In all my days as a political observer in Lesotho, I have not seen such a brazen attempt to undermine a police institution. I have also never seen government circulars issued a day after elections and on a Sunday. Only the militia could have thought of things like that. That he has now been written to by the acting Government Secretary Emmanuel Lesoma to “show cause” why he should not be removed as police commissioner is not a surprise!
The attempts so far have been well-thought out and will be the basis for action in the next few weeks when additional measures will be taken to move from the branches to the stem. In his Speech from the Throne a week ago, King Letsie III indicated that SADC decisions arising from the Phumaphi Commission will be implemented in full and swiftly in order to bring about stability. This is where the key challenges lie. One of the key recommendations which the commission made was that all those in the LDF suspected of committing crimes should be suspended while investigations are continued. In the meantime, almost all those who were listed in the report have now been promoted twice with most skipping the ranks. Most of the suspects have moved from junior officers to being part of the command. While it is possible to try to suspend them, it is not clear whether they will not attempt to resist. It is therefore prudent to move cautiously and solicit SADC support to implement this part of the recommendations.
Second, we have those detainees who are now under open arrest. Their court martial case is still intact. Most of those have been severely tortured and may need medical and psychological counselling. It’s not enough to stop the court martial case to go on. Indeed, the best case scenario is to dissolve the court martial. Dr Thabane has the power under the law to do so. But the question which has to be considered is their re-integration into the force where they were tortured by their juniors who now suddenly have become senior to some of them. How safe are they before the suspects are suspended? This has to be thought very carefully.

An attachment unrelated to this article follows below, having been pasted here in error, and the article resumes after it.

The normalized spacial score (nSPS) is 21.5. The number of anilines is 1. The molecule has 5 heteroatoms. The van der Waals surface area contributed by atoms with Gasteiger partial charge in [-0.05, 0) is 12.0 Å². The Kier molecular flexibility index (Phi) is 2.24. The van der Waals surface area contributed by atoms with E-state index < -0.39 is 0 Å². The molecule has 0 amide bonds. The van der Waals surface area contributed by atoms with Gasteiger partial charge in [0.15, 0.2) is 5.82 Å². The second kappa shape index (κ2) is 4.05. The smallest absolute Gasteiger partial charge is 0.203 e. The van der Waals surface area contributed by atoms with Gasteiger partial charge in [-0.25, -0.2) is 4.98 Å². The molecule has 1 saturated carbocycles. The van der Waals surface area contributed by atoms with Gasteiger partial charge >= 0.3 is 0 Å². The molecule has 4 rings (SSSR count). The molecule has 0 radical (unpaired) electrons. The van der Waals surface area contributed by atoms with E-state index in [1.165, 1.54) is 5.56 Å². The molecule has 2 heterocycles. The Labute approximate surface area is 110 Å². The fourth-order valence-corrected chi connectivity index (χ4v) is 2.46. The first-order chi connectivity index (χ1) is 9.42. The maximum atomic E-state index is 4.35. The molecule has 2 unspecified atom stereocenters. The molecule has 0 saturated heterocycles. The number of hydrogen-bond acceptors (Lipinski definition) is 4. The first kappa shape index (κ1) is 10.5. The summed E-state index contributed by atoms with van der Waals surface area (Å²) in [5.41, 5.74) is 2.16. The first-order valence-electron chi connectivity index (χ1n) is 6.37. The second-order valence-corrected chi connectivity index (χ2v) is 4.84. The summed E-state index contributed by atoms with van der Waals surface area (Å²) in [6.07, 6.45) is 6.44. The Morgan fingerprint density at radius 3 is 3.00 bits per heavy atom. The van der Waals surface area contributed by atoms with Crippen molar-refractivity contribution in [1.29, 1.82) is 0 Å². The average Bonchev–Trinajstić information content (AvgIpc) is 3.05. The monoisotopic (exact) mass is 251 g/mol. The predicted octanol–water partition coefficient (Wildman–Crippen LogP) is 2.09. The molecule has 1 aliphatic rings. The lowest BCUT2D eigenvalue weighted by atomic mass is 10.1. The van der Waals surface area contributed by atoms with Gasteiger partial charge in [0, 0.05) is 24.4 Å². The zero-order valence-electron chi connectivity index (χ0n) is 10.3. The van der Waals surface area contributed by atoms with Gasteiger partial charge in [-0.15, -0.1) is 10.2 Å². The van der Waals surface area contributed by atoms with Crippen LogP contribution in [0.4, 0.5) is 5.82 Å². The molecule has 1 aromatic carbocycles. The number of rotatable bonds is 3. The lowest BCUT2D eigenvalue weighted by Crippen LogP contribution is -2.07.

Thirdly, we still have to consider the exiled soldiers whose salaries and other benefits were stopped in 2015. Like their colleagues who were at Maximum Security, they have suffered a lot. They also cannot just walk in into the barracks after these developments. Their security must be paramount in any decision taken before the suspects are removed. What the government should be able to do is to ensure that their livelihoods are improved before they come home in safety. This is reportedly what the Communications Minister Joang Molapo is reported to have said to the local media. I totally agree with that approach. There is to need to ensure that they return in safety rather than to hand them over to the remnants of the militia who would be desperate by now and could harm them.
The militia is now being dismantled. We, however, need to be aware that in desperation it could hit anywhere like an unguided missile. There is no need for premature celebration. The road ahead is still tough but most of it should be over before the end of August 2017.
- This article was originally published on Prof Sejanamane’s blog lesothoanalysis.com His views do not necessarily reflect the views of the Lesotho Times.